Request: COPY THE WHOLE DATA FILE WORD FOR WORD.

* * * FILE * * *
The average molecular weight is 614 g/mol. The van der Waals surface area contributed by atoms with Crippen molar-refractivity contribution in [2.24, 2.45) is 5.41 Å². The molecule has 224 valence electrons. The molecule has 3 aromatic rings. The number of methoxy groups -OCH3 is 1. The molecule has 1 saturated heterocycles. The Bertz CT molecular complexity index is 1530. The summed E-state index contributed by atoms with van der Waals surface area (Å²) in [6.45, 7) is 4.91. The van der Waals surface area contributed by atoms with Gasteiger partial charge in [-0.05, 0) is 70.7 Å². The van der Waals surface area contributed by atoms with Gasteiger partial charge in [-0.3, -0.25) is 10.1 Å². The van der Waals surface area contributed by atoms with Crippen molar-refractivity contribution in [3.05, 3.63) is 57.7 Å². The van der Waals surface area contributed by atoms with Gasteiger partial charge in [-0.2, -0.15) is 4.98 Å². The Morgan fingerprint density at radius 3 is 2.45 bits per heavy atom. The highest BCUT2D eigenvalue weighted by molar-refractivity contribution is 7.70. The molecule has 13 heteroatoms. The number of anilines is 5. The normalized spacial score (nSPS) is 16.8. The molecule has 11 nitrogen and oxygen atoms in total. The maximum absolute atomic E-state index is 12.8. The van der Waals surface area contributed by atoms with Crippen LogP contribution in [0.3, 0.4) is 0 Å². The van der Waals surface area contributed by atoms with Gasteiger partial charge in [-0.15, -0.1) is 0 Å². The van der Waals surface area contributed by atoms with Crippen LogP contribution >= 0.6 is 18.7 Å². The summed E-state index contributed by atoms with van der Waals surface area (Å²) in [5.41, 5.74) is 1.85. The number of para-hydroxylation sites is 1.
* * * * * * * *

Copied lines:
The average molecular weight is 614 g/mol. The van der Waals surface area contributed by atoms with Crippen molar-refractivity contribution in [2.24, 2.45) is 5.41 Å². The molecule has 224 valence electrons. The molecule has 3 aromatic rings. The number of methoxy groups -OCH3 is 1. The molecule has 1 saturated heterocycles. The Bertz CT molecular complexity index is 1530. The summed E-state index contributed by atoms with van der Waals surface area (Å²) in [6.45, 7) is 4.91. The van der Waals surface area contributed by atoms with Gasteiger partial charge in [-0.05, 0) is 70.7 Å². The van der Waals surface area contributed by atoms with Gasteiger partial charge in [-0.3, -0.25) is 10.1 Å². The van der Waals surface area contributed by atoms with Crippen molar-refractivity contribution in [3.05, 3.63) is 57.7 Å². The van der Waals surface area contributed by atoms with Gasteiger partial charge in [-0.2, -0.15) is 4.98 Å². The Morgan fingerprint density at radius 3 is 2.45 bits per heavy atom. The highest BCUT2D eigenvalue weighted by molar-refractivity contribution is 7.70. The molecule has 13 heteroatoms. The number of anilines is 5. The normalized spacial score (nSPS) is 16.8. The molecule has 11 nitrogen and oxygen atoms in total. The maximum absolute atomic E-state index is 12.8. The van der Waals surface area contributed by atoms with Crippen LogP contribution in [0.3, 0.4) is 0 Å². The van der Waals surface area contributed by atoms with Gasteiger partial charge in [-0.15, -0.1) is 0 Å². The van der Waals surface area contributed by atoms with Crippen LogP contribution >= 0.6 is 18.7 Å². The summed E-state index contributed by atoms with van der Waals surface area (Å²) in [5.41, 5.74) is 1.85. The number of para-hydroxylation sites is 1.